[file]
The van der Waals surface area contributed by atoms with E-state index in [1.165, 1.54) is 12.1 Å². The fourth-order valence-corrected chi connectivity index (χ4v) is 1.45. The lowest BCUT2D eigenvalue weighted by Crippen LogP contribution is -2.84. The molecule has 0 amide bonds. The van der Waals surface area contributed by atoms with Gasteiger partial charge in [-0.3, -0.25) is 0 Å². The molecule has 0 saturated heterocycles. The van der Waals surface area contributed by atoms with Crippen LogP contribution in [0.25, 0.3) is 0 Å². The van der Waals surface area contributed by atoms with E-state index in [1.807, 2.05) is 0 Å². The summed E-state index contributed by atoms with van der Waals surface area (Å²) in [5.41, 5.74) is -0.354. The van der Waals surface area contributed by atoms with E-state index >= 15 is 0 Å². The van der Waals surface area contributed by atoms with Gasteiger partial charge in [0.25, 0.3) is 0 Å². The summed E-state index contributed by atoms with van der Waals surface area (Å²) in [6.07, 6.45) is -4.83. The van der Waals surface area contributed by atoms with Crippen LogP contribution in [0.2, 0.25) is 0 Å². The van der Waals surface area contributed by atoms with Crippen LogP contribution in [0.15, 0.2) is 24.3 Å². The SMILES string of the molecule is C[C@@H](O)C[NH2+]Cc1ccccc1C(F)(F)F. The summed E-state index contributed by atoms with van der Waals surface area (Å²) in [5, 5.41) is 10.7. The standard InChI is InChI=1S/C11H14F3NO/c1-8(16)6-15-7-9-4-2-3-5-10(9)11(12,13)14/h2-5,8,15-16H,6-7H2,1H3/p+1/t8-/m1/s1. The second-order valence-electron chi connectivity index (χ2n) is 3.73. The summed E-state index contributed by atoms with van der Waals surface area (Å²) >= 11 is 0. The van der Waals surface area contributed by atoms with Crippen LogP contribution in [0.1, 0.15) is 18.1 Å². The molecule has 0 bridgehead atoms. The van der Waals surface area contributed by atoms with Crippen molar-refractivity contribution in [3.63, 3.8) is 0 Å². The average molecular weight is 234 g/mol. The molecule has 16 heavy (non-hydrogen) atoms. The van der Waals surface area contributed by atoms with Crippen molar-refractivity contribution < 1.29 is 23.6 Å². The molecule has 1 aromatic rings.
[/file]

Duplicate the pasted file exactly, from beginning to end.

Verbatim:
The van der Waals surface area contributed by atoms with E-state index in [1.165, 1.54) is 12.1 Å². The fourth-order valence-corrected chi connectivity index (χ4v) is 1.45. The lowest BCUT2D eigenvalue weighted by Crippen LogP contribution is -2.84. The molecule has 0 amide bonds. The van der Waals surface area contributed by atoms with Gasteiger partial charge in [-0.3, -0.25) is 0 Å². The molecule has 0 saturated heterocycles. The van der Waals surface area contributed by atoms with Crippen LogP contribution in [0.25, 0.3) is 0 Å². The van der Waals surface area contributed by atoms with E-state index in [1.807, 2.05) is 0 Å². The summed E-state index contributed by atoms with van der Waals surface area (Å²) in [5.41, 5.74) is -0.354. The van der Waals surface area contributed by atoms with E-state index >= 15 is 0 Å². The van der Waals surface area contributed by atoms with Gasteiger partial charge in [0.25, 0.3) is 0 Å². The summed E-state index contributed by atoms with van der Waals surface area (Å²) in [6.07, 6.45) is -4.83. The van der Waals surface area contributed by atoms with Crippen LogP contribution in [0.2, 0.25) is 0 Å². The van der Waals surface area contributed by atoms with Crippen LogP contribution in [0.15, 0.2) is 24.3 Å². The SMILES string of the molecule is C[C@@H](O)C[NH2+]Cc1ccccc1C(F)(F)F. The summed E-state index contributed by atoms with van der Waals surface area (Å²) in [5, 5.41) is 10.7. The standard InChI is InChI=1S/C11H14F3NO/c1-8(16)6-15-7-9-4-2-3-5-10(9)11(12,13)14/h2-5,8,15-16H,6-7H2,1H3/p+1/t8-/m1/s1. The second-order valence-electron chi connectivity index (χ2n) is 3.73. The summed E-state index contributed by atoms with van der Waals surface area (Å²) >= 11 is 0. The van der Waals surface area contributed by atoms with Crippen LogP contribution in [0.1, 0.15) is 18.1 Å². The molecule has 0 bridgehead atoms. The van der Waals surface area contributed by atoms with Crippen molar-refractivity contribution in [3.63, 3.8) is 0 Å². The average molecular weight is 234 g/mol. The molecule has 16 heavy (non-hydrogen) atoms. The van der Waals surface area contributed by atoms with Crippen molar-refractivity contribution < 1.29 is 23.6 Å². The molecule has 1 aromatic rings.